The rain couldn’t dampen the mood as supporters of President Hugo Chávez celebrated another six-year term. On the night of 3 December 2006 they gathered in front of the palace’s ‘balcony of the people’ to embrace their leader and shout their approval. But as Chávez views it, they weren’t cheering for him so much as clamouring for socialism.
‘Over 60 per cent of Venezuelans voted, not for Chávez, but for a project called Bolivarian socialism,’ he declared. Chávez won with 63 per cent of the vote, his opponent Manuel Rosales earning 37 per cent.
The day started early, with people lighting fireworks and playing CDs of bugle calls to awaken voters. Long lines trailed out of voting centres in an election that saw a mere 25 per cent abstaining.
Chávez showed up to cast his vote in the 23 de Enero barrio, a centre of leftist activism, driving a revved-up revolutionary-red VW Beetle. Wearing his trademark red shirt, the leader waved to a small crowd of supporters before going in to vote.
Waiting for Chávez, Freddy Bernal – the pro-Chávez mayor of Libertador municipality in Caracas – promised victory. He attributes the leader’s success to his rock star persona: ‘Chávez creates a collective hysteria. It’s beyond reason. If you had reason, you wouldn’t do these things.’
Veronica Flames, a secretary in the Ministry of Education, voted for Chávez. ‘I like what he has done through the missions,’ she said, referring to social programmes such as free literacy classes. She is quick to add: ‘I didn’t sign against Chávez,’ harking back to a petition for a presidential recall vote, which Chávez easily won in August 2004. Many have reported losing government jobs or contracts for their opposition sympathies, suggesting the President has a definite authoritarian streak.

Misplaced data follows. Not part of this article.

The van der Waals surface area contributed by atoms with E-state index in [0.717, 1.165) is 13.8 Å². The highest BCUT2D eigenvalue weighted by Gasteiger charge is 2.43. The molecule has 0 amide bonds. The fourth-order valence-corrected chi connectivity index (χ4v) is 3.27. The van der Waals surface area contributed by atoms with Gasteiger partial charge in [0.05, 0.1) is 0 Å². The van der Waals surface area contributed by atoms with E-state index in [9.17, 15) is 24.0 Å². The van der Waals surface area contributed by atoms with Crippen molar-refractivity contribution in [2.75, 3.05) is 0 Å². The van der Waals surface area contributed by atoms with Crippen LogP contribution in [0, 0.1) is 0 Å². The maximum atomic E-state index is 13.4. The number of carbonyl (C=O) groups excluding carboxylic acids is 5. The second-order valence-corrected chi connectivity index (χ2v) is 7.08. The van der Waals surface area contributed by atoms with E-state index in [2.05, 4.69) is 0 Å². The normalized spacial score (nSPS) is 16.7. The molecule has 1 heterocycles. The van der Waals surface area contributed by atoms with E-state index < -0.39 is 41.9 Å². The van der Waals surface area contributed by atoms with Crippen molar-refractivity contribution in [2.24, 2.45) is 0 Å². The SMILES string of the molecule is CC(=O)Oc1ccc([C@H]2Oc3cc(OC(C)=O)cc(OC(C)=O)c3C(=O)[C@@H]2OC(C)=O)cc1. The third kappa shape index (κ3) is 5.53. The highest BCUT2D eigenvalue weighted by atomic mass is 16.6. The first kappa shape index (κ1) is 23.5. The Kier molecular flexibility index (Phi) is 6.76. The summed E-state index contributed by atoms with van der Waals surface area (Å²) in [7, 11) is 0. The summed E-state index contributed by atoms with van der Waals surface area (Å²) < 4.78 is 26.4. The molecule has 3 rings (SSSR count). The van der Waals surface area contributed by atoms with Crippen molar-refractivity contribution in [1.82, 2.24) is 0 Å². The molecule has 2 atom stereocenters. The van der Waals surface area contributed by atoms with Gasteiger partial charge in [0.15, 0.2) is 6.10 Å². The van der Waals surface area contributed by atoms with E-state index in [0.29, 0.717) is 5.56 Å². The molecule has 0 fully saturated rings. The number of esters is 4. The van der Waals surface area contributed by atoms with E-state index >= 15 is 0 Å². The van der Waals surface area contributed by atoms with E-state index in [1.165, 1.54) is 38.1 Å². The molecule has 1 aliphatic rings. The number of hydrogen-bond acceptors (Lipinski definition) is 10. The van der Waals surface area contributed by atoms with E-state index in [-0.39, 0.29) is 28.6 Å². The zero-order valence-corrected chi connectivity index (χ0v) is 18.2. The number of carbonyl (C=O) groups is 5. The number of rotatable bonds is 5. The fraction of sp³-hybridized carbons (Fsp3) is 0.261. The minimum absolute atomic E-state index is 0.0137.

But it is Chávez’s message of inclusion and vindication that inspires the Alexi Lives Collective, one of many collectives in 23 de Enero that fiercely defends the revolution.
‘For 40 years of “representative democracy” we were excluded,’ said Chiqui Ramirez, an Alexi Lives member. ‘We want a different model, one that’s socialist, that rescues the human being’s dignity.’
‘No one should fear socialism!’ shouted Chávez to his rain-soaked supporters. ‘The kingdom of socialism is Venezuela’s future.’
That future has to first be enshrined in the country’s constitution. Proposed constitutional reforms will provide for ‘social’ and ‘collective’ forms of property, regulate prices and profits, and give ‘popular power’ a constitutional status, ranking alongside the judicial and executive powers.
Chávez also wants a referendum on his indefinite re–election, which critics say would make him ‘President-for-life’. Supporters argue that the people’s will, more than Chávez’s, is what will be enshrined in the constitutional reform. And if the people want Chávez past 2012, when this new term ends, that’s up to them.
The long journey to Venezuelan socialism has passed another key milestone. On election night, from the balcony, Chávez the rock star couldn’t help but taunt his arch-enemy to the North: ‘We have taught US imperialism another lesson about dignity. This is another defeat for the empire and the devil, which seeks to dominate the world.’José Orozco
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